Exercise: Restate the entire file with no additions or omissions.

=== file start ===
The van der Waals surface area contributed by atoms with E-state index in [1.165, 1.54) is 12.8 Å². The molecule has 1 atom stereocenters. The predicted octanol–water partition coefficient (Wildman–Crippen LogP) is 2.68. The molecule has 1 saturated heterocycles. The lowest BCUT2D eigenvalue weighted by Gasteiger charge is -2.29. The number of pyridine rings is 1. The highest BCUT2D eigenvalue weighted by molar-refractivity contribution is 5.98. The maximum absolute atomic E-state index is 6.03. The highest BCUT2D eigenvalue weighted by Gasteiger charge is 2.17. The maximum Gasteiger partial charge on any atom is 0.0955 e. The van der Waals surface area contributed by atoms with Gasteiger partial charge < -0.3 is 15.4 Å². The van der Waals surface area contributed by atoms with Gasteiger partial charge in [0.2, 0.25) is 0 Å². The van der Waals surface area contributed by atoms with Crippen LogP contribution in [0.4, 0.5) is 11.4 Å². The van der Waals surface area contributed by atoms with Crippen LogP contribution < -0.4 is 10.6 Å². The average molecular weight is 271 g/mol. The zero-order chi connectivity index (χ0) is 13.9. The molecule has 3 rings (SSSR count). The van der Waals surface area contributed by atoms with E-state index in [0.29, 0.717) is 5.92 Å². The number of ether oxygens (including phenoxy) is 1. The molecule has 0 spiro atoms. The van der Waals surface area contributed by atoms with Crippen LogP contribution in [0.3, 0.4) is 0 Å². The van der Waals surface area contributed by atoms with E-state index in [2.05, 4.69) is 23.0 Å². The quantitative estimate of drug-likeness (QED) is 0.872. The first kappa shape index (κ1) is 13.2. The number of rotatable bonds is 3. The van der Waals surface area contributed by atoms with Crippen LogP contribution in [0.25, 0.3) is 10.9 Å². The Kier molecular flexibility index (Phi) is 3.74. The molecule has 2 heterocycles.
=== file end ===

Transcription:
The van der Waals surface area contributed by atoms with E-state index in [1.165, 1.54) is 12.8 Å². The molecule has 1 atom stereocenters. The predicted octanol–water partition coefficient (Wildman–Crippen LogP) is 2.68. The molecule has 1 saturated heterocycles. The lowest BCUT2D eigenvalue weighted by Gasteiger charge is -2.29. The number of pyridine rings is 1. The highest BCUT2D eigenvalue weighted by molar-refractivity contribution is 5.98. The maximum absolute atomic E-state index is 6.03. The highest BCUT2D eigenvalue weighted by Gasteiger charge is 2.17. The maximum Gasteiger partial charge on any atom is 0.0955 e. The van der Waals surface area contributed by atoms with Gasteiger partial charge < -0.3 is 15.4 Å². The van der Waals surface area contributed by atoms with Gasteiger partial charge in [0.2, 0.25) is 0 Å². The van der Waals surface area contributed by atoms with Crippen LogP contribution in [0.4, 0.5) is 11.4 Å². The van der Waals surface area contributed by atoms with Crippen LogP contribution < -0.4 is 10.6 Å². The average molecular weight is 271 g/mol. The zero-order chi connectivity index (χ0) is 13.9. The molecule has 3 rings (SSSR count). The van der Waals surface area contributed by atoms with E-state index in [0.29, 0.717) is 5.92 Å². The number of ether oxygens (including phenoxy) is 1. The molecule has 0 spiro atoms. The van der Waals surface area contributed by atoms with Crippen LogP contribution in [0.3, 0.4) is 0 Å². The van der Waals surface area contributed by atoms with E-state index in [2.05, 4.69) is 23.0 Å². The quantitative estimate of drug-likeness (QED) is 0.872. The first kappa shape index (κ1) is 13.2. The number of rotatable bonds is 3. The van der Waals surface area contributed by atoms with Crippen LogP contribution in [0.25, 0.3) is 10.9 Å². The Kier molecular flexibility index (Phi) is 3.74. The molecule has 2 heterocycles.